Open access peer-reviewed chapter

Approaches for Modeling Anaerobic Granule-Based Reactors

Written By

Jixiang Yang

Submitted: September 11th, 2019 Reviewed: October 18th, 2019 Published: November 15th, 2019

DOI: 10.5772/intechopen.90201

From the Edited Volume

Bacterial Biofilms

Edited by Sadik Dincer, Melis Sümengen Özdenefe and Afet Arkut

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Anaerobic granule sludge is a self-forming biofilm. This biofilm can be developed without the presence of bio-carriers. Anaerobic granule sludge-based technologies are dominant technologies in the field of anaerobic wastewater treatment. Although they are successful technologies, many efforts are still needed for a better understanding of the granules and granule-based reactors because reactor failure can occur. Here, reactor modeling is highly helpful in understanding the performance of anaerobic bioreactors. A model that can accurately model bioprocesses in a sludge bed reactor and predict concentrations of effluent components is valuable. This is because the model can provide insights into the reactor and be useful in reactor control. Current models of granules are models on bioprocesses in a single granule sludge or on the hydrodynamics and biokinetics in a sludge bed reactor. Here, we review advances in reactor model and its applications as well as limitations and further improvements in the models.


  • anaerobic
  • granule
  • model
  • wastewater
  • sludge
  • modeling

1. Introduction

The phenomenon of anaerobic sludge granulation was first observed in the 1990s. Extensive experimental works have been implemented since then. The culture conditions for forming the anaerobic granular sludge are well understood [1]. A high upflow velocity (usually >1 m/h) is usually required. The diameters of anaerobic granules can be up to 0.15–4 mm, which results in high free sedimentation velocities, that is, 15–50 m/h. The high sedimentation velocities can make a large amount of highly active granular sludge retained in a bioreactor in a highly efficient way. By 2007, the market share for anaerobic granule sludge-based technologies in the field of anaerobic wastewater treatment was 89%. Anaerobic granular sludge-based technologies have been extensively applied to treat wastewater from different industries, including agriculture, food, beverage, alcohol distillery, pulp, and papermaking.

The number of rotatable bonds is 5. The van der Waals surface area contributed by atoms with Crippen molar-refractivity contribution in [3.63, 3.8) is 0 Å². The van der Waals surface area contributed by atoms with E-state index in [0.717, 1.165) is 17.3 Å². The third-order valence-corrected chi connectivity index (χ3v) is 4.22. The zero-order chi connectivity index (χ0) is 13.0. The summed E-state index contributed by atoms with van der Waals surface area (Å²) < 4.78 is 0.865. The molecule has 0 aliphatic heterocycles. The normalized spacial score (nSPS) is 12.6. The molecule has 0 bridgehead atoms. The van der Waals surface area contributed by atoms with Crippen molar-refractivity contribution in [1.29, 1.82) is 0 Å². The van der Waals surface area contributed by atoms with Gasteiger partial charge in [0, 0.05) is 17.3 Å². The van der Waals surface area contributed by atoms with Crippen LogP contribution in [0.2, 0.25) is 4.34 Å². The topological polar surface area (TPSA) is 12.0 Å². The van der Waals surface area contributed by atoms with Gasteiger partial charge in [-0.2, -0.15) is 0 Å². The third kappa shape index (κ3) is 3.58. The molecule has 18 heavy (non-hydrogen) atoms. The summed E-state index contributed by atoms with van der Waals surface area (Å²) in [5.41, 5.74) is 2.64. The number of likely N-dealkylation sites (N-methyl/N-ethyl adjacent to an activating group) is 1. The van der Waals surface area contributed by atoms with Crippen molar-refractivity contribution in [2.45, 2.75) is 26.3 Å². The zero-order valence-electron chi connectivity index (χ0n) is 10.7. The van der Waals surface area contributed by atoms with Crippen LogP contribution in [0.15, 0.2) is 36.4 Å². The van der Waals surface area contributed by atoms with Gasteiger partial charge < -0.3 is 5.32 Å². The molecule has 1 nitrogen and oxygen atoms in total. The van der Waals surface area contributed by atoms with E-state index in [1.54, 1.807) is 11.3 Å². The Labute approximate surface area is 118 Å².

Bioreactors involved in wastewater treatment are complex systems, and many nonlinear biokinetics occur in the bioreactors. A model that can successfully model bioprocesses in the bioreactors is effective in understanding the bioreactors and their manipulation. Versus aerobic wastewater treatment, modeling an anaerobic wastewater treatment is much more difficult. This chapter summarizes different model strategies for a granular sludge bed reactor. These strategies are beneficial for further model development and applications.


2. Bioparticle model

The distribution of microorganisms in an anaerobic granule has big impacts on modeling the bioactivity of this granule. Different microbial structures for granules are identified. A layered and a cluster granular sludge structures are observed [2]. Here, three layers are proposed. The outermost layer includes acidogens and hydrogen-consuming organisms. In the middle layer, hydrogen-producing organisms as well as hydrogen-consuming organisms both exist, while Methanosaeta locate in the core layer. In this clustered structure, Methanosaeta clusters and zones with syntrophic eubacteria and hydrogenotrophic methanogens scatter in the granule.